If you own rental property, tenant management is key to a successful venture and happy residents.

Building good tenant relationships is important, and there are some key building blocks that will make the process easier for both landlords and renters.

Read on to discover five important tenets for tenant management so that you can continue to rent your property successfully.

1. Proper Screening will Save You Headaches

Renting to quality tenants is the best way to make sure that the entire process is a success. Don’t be afraid to put a stringent tenant screening process in place, which will save you money and time in the long run.

In addition to the standard rental application, make sure you’re getting the right details from potential renters. Ask if they’re currently renting and if they can provide you with a reference.

Always make sure you get confirmation about the tenant’s current occupation and income. This is the key to ensuring that your new tenants have a stable job and a consistent way to pay the rent on time.

Another question to ask is when the tenants want to move in, which may help you determine who to approve first. For example, if they need a place next week, then they’re likely going to be your first choice if your property is empty.

You should also ask about how many pets your tenants have and what type. Make sure they understand the rules including pet deposits and signing a one-year lease agreement. With the right verification in place, you can weed out tenants who might become a problem for you later down the line.

2. Tenant Management: Be Clear in Your Wording

Good tenant management involves a clear understanding from both parties about the terms of the lease. Make sure that your lease agreement contains the most pertinent information, and that it’s written in an easy-to-understand way.

A lease is a legal document that both tenant and property manager must abide by. If you’re not sure about the wording or what you can and can’t include, it’s always best to consult with a lawyer first.

Write your lease in simple, clear terms that people can easily understand. Be sure to cover all your bases including rules about pets, parking, noise, and subletting.

Finally, the lease should be very clear about the rules regarding late or nonpayment of rent. As long as your lease terms and wording are within the legal guidelines, you can emphasize this in the lease so there are no misunderstandings.

3. Address Issues Quickly

One of the most important property management tips is to make sure you handle problems professionally and quickly. If your tenant calls to inform you of an issue such as a broken appliance or air conditioner, acting fast will help you maintain good tenant relationships.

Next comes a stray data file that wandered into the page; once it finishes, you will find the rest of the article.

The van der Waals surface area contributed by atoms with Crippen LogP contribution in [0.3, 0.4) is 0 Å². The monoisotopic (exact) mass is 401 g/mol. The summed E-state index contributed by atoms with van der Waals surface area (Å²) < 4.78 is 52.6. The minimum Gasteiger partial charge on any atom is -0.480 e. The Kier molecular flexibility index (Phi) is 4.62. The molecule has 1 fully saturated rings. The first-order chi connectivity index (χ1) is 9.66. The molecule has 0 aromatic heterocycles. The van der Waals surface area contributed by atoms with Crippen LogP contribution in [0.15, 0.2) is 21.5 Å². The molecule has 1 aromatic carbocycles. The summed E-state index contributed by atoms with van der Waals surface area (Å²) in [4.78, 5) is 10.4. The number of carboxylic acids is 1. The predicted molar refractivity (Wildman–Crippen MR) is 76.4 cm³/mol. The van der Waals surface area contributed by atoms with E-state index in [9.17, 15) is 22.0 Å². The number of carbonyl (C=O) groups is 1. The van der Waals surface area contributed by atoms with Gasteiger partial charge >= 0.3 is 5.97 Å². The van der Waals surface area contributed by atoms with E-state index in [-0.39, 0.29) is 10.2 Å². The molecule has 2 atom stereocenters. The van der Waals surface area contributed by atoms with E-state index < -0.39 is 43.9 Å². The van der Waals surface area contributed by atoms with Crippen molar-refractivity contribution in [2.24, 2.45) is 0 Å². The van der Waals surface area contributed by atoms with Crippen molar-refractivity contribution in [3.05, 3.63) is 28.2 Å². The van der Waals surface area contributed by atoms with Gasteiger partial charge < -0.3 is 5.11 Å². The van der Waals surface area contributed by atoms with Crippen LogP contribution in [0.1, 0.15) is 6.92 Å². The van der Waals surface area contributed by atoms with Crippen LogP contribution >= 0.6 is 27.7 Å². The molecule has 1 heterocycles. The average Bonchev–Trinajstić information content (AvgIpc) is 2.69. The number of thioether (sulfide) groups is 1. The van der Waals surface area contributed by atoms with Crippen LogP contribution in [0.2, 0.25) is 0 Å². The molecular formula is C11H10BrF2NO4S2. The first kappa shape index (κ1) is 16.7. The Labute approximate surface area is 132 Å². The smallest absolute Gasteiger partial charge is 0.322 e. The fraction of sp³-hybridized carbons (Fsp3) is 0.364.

Hiring a contractor to handle repairs and other tasks is a good option. When someone calls about a problem, your contractor can come to the location and address it as soon as possible.

Make sure you have a 24-hour emergency phone number available. That way, if a problem arises outside of business hours, your tenants can still get the help they need.

The sooner you can fix an issue with your property, the happier your tenants will be. Never make them feel bad about contacting you and always emphasize that you appreciate it when your renters make you aware of problems. Failing to make certain repairs could be in violation of tenant rights, so do your best to get them handled as fast as you can.

4. Keep Your Tenants Informed

If you’re planning to do some major work on your property, it’s important to let your tenants know about it as soon as possible. Giving them a heads up will ensure that they can make appropriate plans and so they know what to expect.

For example, if you’re re-paving the parking lot, let everyone know the dates and times. When possible, you should also give them alternative parking places so they’re able to access the property easily.

It’s vital that you respect the privacy of your tenants. Never show up unannounced unless it’s an actual emergency. Letting your renters know about possible work being done or landlord visits is a key part of maintaining a good, trusting relationship.

5. Keep Things Mutually Beneficial

Renting to tenants is a business relationship, and it’s always better when things are beneficial for both parties. Always let your tenants know well in advance when it’s time to renew their lease so they can extend it if they choose.

You can also try to get new tenants to sign a longer lease term. For people who want to stay in your property for longer periods of time, a long-term, multi-year lease can actually be quite a draw.

As long as you’re happy with your tenants and they’re happy with you, a longer lease term is a great way to keep your property rented out. Talk to your tenants and ask them about their long-term goals so they can make a sound decision.

Managing Tenants Right

With these five cornerstones of tenant management, you can ensure that you’re getting amazing renters. Your tenants will also appreciate you, and will probably continue to rent from you for years to come.

Always enforce a strict screening process and address issues quickly so that everyone is happy with the outcome.

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